"The mathematical ideas we want to address are ones that can be engaged with directly and profitably, whether your mathematical training stops at pre-algebra or extends much further."
Mathletes unite! How Not to Be Wrong: The Power of Mathematical Thinking is a powerful reminder that math concepts are the fundamental building blocks of critical thinking. Reflecting on my own profession (accounting) I think about what traits make CPAs desirable in the workforce and I would argue that critical thinking would rank high on that list. But what is it that really allows someone to build that skill? Let’s reach a bit deeper into the philosophical pool and reflect on the principles of how math is being taught in the classroom today. Are we creating critical thinkers or really good test writers? Jordan Ellenberg sets up this book to prove that it’s not about if you can solve or proof an equation but can you use basic principles to become more engaged and if I may be sold bold to say–smarter? I also must give credit to Ellenberg for making a very appropriate reference to Mean Girls.
What assumptions are you making?
"A mathematician is always asking ‘what assumptions are you making? Are they justified?’ This can be annoying. But it can also be very productive.`"
Through all the examples, studies, theories, quotes, and lessons graciously shared by Ellenberg, the most fundamental point being driven home is around being a better critical thinker. The book is a continuum of examples that bake mathematical theory into everyday assumptions like headlines, studies, myths, gambling, religion (yup he goes there!) and everything in between. Within every story the protagonist is the principle, which for the most part are easily understood, who wins every time because they went just that much further to think about it a new way, ask a better question, or clarify what it is we are really getting at here. In the age of information overload, big data, and the reliance on computers and one of my closest friends, Excel, it is easy to forget what it is we are saying or understanding and whether it actually makes sense. The GEMs below are some of my personal favourites that demonstrate how digging into what assumptions are we making—and if they are justified—can provide you an outcome you may otherwise not have considered.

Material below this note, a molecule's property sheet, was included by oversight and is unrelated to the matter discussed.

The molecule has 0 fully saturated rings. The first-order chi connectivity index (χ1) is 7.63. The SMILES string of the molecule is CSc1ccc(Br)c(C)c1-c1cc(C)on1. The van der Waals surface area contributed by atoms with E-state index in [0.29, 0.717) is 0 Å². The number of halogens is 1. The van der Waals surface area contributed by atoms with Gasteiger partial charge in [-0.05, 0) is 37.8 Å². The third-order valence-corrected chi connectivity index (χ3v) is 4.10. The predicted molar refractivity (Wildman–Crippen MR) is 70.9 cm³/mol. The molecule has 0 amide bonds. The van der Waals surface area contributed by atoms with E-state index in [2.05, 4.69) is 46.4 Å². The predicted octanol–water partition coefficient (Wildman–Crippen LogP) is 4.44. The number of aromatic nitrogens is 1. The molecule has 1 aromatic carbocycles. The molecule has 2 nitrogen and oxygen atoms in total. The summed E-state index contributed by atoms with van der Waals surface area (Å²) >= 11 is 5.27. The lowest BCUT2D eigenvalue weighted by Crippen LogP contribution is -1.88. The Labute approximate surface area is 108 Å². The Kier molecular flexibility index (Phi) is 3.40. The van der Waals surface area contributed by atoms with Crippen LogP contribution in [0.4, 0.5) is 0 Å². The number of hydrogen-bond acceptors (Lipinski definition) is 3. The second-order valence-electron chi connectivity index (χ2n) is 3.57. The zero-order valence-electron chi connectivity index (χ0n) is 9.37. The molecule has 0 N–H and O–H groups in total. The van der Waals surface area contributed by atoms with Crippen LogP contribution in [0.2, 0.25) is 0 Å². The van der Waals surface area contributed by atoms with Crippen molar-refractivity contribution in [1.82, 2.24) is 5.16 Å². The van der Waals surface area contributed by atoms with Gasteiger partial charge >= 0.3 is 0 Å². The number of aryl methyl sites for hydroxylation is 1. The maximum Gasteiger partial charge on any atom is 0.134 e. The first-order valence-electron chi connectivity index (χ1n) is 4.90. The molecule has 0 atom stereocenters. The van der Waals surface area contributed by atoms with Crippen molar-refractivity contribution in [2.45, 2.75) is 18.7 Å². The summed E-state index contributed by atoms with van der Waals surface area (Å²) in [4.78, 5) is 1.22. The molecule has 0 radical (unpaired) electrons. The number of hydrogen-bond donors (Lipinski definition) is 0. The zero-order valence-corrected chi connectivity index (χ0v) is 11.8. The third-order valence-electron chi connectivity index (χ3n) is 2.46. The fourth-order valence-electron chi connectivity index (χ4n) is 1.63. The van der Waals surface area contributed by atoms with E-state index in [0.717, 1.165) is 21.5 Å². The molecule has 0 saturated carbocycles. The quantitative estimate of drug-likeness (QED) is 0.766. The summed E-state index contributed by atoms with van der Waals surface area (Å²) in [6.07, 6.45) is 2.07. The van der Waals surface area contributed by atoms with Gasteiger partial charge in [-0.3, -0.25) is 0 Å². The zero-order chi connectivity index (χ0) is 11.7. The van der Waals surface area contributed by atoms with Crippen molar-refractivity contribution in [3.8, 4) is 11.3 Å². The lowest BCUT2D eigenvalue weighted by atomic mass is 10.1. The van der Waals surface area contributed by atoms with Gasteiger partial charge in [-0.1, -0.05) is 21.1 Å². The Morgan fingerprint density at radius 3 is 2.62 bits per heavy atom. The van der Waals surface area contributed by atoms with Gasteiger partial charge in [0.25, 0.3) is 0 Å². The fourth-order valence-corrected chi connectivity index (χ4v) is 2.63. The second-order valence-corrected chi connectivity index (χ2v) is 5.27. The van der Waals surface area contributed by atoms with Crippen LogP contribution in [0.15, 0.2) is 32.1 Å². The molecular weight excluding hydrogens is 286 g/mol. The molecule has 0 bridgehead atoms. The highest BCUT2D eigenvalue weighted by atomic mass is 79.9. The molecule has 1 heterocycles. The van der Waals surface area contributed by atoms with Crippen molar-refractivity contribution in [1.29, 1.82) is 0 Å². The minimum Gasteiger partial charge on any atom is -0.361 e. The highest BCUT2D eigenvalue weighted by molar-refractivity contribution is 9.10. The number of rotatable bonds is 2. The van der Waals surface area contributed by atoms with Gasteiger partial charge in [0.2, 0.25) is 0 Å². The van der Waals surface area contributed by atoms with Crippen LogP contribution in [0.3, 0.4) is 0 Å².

Sorry, Dwayne Wade. There is no such thing as a “hot hand” in basketball.
"Human beings are quick to perceive patterns where they don’t exist and tend to overestimate their strength where they do."